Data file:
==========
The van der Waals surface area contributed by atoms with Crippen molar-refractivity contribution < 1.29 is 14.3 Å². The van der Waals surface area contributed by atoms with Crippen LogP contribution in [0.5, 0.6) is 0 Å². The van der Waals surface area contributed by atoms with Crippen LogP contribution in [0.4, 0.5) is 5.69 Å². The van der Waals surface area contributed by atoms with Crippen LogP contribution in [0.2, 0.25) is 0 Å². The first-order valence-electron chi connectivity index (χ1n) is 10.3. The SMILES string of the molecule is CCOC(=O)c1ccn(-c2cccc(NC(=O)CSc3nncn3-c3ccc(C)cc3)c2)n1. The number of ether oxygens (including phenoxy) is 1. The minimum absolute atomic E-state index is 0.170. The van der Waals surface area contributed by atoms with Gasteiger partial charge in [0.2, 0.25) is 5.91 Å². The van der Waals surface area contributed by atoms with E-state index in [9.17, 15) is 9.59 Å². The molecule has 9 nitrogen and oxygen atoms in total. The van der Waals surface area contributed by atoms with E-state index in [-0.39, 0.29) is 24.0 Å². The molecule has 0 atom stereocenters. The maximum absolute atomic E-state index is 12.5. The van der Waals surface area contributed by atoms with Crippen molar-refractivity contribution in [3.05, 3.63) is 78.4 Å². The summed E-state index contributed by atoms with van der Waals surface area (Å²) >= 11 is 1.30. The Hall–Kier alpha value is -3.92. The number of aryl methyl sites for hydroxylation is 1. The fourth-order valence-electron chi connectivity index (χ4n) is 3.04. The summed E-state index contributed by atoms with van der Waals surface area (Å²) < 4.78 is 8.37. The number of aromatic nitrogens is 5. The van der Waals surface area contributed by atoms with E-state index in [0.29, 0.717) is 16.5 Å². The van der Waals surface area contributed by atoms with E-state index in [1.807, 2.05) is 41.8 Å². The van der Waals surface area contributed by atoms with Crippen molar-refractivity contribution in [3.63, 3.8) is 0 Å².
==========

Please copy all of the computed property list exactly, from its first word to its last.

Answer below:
The van der Waals surface area contributed by atoms with Crippen molar-refractivity contribution < 1.29 is 14.3 Å². The van der Waals surface area contributed by atoms with Crippen LogP contribution in [0.5, 0.6) is 0 Å². The van der Waals surface area contributed by atoms with Crippen LogP contribution in [0.4, 0.5) is 5.69 Å². The van der Waals surface area contributed by atoms with Crippen LogP contribution in [0.2, 0.25) is 0 Å². The first-order valence-electron chi connectivity index (χ1n) is 10.3. The SMILES string of the molecule is CCOC(=O)c1ccn(-c2cccc(NC(=O)CSc3nncn3-c3ccc(C)cc3)c2)n1. The number of ether oxygens (including phenoxy) is 1. The minimum absolute atomic E-state index is 0.170. The van der Waals surface area contributed by atoms with Gasteiger partial charge in [0.2, 0.25) is 5.91 Å². The van der Waals surface area contributed by atoms with E-state index in [9.17, 15) is 9.59 Å². The molecule has 9 nitrogen and oxygen atoms in total. The van der Waals surface area contributed by atoms with E-state index in [-0.39, 0.29) is 24.0 Å². The molecule has 0 atom stereocenters. The maximum absolute atomic E-state index is 12.5. The van der Waals surface area contributed by atoms with Crippen molar-refractivity contribution in [3.05, 3.63) is 78.4 Å². The summed E-state index contributed by atoms with van der Waals surface area (Å²) >= 11 is 1.30. The Hall–Kier alpha value is -3.92. The number of aryl methyl sites for hydroxylation is 1. The fourth-order valence-electron chi connectivity index (χ4n) is 3.04. The summed E-state index contributed by atoms with van der Waals surface area (Å²) < 4.78 is 8.37. The number of aromatic nitrogens is 5. The van der Waals surface area contributed by atoms with E-state index in [0.29, 0.717) is 16.5 Å². The van der Waals surface area contributed by atoms with E-state index in [1.807, 2.05) is 41.8 Å². The van der Waals surface area contributed by atoms with Crippen molar-refractivity contribution in [3.63, 3.8) is 0 Å².